In Tolima, located in the Andean region of Colombia, Heather Terry picks up a handful of dirt — teeming with worms and so dark it’s almost black. Nearly 8,000 miles away, in Kenya, she gathers another pile of earth; this one a warm red.
Terry’s role as the founder and CEO of regenerative foods company GoodSam takes her to indigenous agricultural communities across the globe, in part to assess soil health, that all-important indicator of a successful regenerative farm. But more than anything, the goal of her travels is to connect with people. “My mission is always to develop trust between us and the people on the ground,” she says. “If we don’t build those relationships, we’re dead in the water.”
If you know anything about regenerative agriculture, then Terry’s interest in soil makes sense. This restorative method of farming, drawn from age-old indigenous practices, centers on soil health as a means of not only growing superior crops, but of healing the earth and mitigating the effects of climate change.
When she arrives at a new farm, Terry’s first stop is the compost heap. “It’s kind of gross, but also pretty awesome, because that’s where it all starts,” she says. “The minute I see it, I know what we’re dealing with.”
Getting close enough to physically touch the dirt in which crops like coffee, macadamia nuts, and cacao are grown is part of how Terry and her team ensure GoodSam is able to work most effectively with their farming partners around the world. That process looks different in every community. “Each ecosystem has different needs, plants, animals, and people involved,” explains Saida Abdala, GoodSam’s marketing director. “It’s very difficult to create a system that you can guarantee is going to work the same way all the time.”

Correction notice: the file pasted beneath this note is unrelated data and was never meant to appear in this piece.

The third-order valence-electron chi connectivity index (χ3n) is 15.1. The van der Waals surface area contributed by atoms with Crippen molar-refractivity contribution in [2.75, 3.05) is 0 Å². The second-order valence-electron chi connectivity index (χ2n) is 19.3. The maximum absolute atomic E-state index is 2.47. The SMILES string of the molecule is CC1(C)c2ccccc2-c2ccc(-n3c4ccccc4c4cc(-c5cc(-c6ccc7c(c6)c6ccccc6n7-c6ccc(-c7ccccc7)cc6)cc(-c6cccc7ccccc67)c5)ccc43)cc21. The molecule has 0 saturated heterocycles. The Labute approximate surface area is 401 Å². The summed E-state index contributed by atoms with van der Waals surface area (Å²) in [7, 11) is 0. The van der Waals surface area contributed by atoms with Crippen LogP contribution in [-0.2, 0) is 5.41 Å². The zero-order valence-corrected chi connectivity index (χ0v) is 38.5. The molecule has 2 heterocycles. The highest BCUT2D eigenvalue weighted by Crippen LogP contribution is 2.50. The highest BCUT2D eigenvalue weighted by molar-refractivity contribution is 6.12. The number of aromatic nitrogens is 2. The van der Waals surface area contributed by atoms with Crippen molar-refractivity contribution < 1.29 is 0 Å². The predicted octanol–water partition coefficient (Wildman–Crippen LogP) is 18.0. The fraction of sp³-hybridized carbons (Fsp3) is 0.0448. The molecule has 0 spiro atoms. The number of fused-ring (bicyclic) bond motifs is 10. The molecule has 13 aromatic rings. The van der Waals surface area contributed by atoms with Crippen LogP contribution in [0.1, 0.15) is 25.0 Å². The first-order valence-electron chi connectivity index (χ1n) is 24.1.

“Regenerative agriculture in Kenya is completely different than regenerative agriculture in Colombia, Ghana, or Peru,” Terry adds; this can pose a challenge for regenerative organic certification. “The danger is [in] pigeonholing every community into the same set of standards that just simply do not exist,” she says. “Regenerative by nature is a multitude of things. There is a vast array of requirements for soil to thrive in different places.”
Terry’s years in the food industry have taught her that no one understands those requirements quite as well as the farmers who work the land. “Regenerative agriculture is indigenous wisdom,” she says. “You can’t talk about farms without talking about people.”
Equally important to meeting the specific ecological needs of a place is establishing genuine bonds with farmers and other members of these agricultural communities — showing up for them, respecting their invaluable knowledge, and helping provide them with stability and hope.